[ Updated July, 2004, with information from a presentation
Apple made at the L.A. Final Cut Pro User Group.
The update is added at the end of this report. ]
Apple this morning (April 18) announced at NAB five new software products for professional editors: Final Cut HD, DVD Studio Pro 3, Shake 3.5, Motion, and Xsan.
I attended the event to learn more. Then, I spoke with Paul Saccone, Final Cut Pro Product Manager, and several Apple engineers to get the inside scoop about the new version of Final Cut.
Click a product name below to read Apple’s press release on each of these packages:
Final Cut Pro HD
“This is the fastest and most stable version of Final Cut that we’ve ever created,” Paul Saccone said when we spoke after the event. “All but three filters are now real-time, FCP fully supports multiple-stream HD video and it’s fully integrated with LiveType and Motion.”
Let’s see whether what Apple announced lives up to Paul’s enthusiasm.
Apple announced Final Cut Pro HD (version 4.5). This is a FREE upgrade for all Final Cut Pro 4 users ($399 for all FCP 1, 2, or 3 users) and focuses on delivering high-quality, real-time HD editing.
Apple’s press release states: “Final Cut Pro HD provides playback of up to four streams of native DVCPRO HD video [in high-quality] or, when adding an Xserve RAID, up to 10 stream in preview quality. Final Cut Pro HD’s support of native DVCPRO HD makes media conversion unnecessary, preserving the full quality of the camera original. Final Cut Pro HD’s frame-accurate, native DVCPRO HD editing environment gives broadcasters, producers and post-production professionals the ability to capture, edit and output broadcast-quality HD video, and the freedom to cut HD video anywhere, even on a PowerBook.”
Ron Schoenben, vice president of Applications Marketing for Apple, rolled out the specs: there are over 250,000 users of Final Cut around the world, the shows “Scrubs” and “nip/tuck” use it, as did the films “Cold Mountain” and “Lady Killers.”
Vendors continue to support the platform. Pinnacle Systems announced a new version of CineWave, and AJA announced a new version of the Kona card — though neither spoke at the presentation.
Thomson/Grass Valley (www.thomsongrassvalley.com) announced the integration of FCP into the Grass Valley Digital News Production family, a “no-compromise editing system.”
BBC Technology (www.bbctech.com.au) announced they were integrating FCP into Colledia, it’s production workflow system to “help broadcasters meet their goal of the tapeless production environment.”Schoenben said that while his goal is to take FCP “deeper into the broadcast environment,” there is an even greater need: to improve support for HD within Final Cut. He then re-introduced Apple’s relationship with Panasonic, and introduced the new, Panasonic AJ-HD1200A.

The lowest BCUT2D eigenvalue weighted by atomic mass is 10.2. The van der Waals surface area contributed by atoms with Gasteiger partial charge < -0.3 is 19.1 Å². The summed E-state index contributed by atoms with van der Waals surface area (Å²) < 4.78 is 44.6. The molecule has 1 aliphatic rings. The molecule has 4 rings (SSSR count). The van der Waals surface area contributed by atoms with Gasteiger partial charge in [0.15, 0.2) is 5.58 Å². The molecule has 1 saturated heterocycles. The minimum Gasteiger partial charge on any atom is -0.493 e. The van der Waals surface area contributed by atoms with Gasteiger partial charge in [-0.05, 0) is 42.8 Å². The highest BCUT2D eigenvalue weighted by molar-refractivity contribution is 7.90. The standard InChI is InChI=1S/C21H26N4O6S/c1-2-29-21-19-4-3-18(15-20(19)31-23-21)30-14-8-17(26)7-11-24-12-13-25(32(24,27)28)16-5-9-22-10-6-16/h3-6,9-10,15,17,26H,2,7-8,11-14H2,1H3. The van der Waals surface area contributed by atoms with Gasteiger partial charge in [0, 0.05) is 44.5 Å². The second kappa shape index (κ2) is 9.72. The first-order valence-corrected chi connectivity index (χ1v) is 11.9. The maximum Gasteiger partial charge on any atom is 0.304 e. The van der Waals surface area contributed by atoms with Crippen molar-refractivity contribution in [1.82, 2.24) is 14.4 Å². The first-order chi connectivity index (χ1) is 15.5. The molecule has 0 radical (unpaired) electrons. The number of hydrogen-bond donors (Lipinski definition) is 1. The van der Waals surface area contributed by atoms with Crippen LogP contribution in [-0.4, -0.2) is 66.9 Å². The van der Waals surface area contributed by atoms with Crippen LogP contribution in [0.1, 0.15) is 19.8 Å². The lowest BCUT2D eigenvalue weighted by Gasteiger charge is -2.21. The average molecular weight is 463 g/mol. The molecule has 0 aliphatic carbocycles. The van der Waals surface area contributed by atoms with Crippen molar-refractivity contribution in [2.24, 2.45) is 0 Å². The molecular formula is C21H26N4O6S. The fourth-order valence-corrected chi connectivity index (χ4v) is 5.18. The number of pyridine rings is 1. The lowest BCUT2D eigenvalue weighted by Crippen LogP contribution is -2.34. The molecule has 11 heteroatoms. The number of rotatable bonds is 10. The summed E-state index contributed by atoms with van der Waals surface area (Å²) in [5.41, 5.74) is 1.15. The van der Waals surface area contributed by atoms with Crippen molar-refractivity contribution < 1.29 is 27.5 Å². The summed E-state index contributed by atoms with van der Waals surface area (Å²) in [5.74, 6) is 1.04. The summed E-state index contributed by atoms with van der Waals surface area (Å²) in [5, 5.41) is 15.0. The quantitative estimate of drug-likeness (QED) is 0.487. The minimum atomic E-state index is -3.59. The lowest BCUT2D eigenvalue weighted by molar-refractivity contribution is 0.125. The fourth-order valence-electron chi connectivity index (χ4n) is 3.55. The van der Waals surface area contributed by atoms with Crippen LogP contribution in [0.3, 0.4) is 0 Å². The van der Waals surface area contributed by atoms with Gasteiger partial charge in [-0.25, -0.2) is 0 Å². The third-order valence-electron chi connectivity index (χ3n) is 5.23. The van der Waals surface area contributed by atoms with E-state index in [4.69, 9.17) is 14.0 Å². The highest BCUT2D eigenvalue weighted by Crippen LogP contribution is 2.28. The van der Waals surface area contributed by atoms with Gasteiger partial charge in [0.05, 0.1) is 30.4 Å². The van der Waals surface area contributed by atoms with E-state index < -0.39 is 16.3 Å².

Stuart English, vice president North American Operations, introduced this new deck from Panasonic (www.panasonic.com/broadcast) that supports MiniDV, DVCAM, DVCPRO, DVCPRO-50, and DVCPRO HD. Weighing less than 20 pounds, it’s fully portable with both AC and battery support.
Price: an amazing $25,000 and shipping today. (The crowd got very excited.) Best of all, it supports HD video over FireWire 400.
Paul Saccone presented a demo of Final Cut Pro HD. It handled four streams of high-quality 720p HD video as easily as if it were DV footage. He then switched from RT Safe Mode to RT Unlimited and played 10 streams of 720p HD footage. Very smooth. Very impressive.
Talking with Paul after the event, I said that the HD features were amazing, but what were the benefits of upgrading for users that weren’t shooting HD?
“We have significantly beefed up RT Extreme,” Paul replied. “It’s the fastest and most stable version of Final Cut we’ve ever created. All but three of the filters run in real-time, subject to video format, frame rate and the speed of your system.” This means that if you have a G-4, you will see a definite performance improvement, but you won’t be able to play the same number of effects in real-time that a G-5 can.
“Also, we’ve improved the integration between Final Cut and LiveType. You can now drop a LiveType project file on the Final Cut Timeline and Final Cut will display it properly. No more rendering movies in LiveType before importing them into Final Cut.”
I asked Paul what his favorite three features were in the new version that he didn’t present on stage.
“The Digital Cinema Desktop, which, uh, we DID present on stage, is my favorite. This allows you to use your computer monitor to see a full-screen preview of your movie. It works best with progressive video, and it displays in any format. It doesn’t do color-space conversions, so you can’t use this for final color correction, but it does allow you to use the J-K-L keys to move around the video.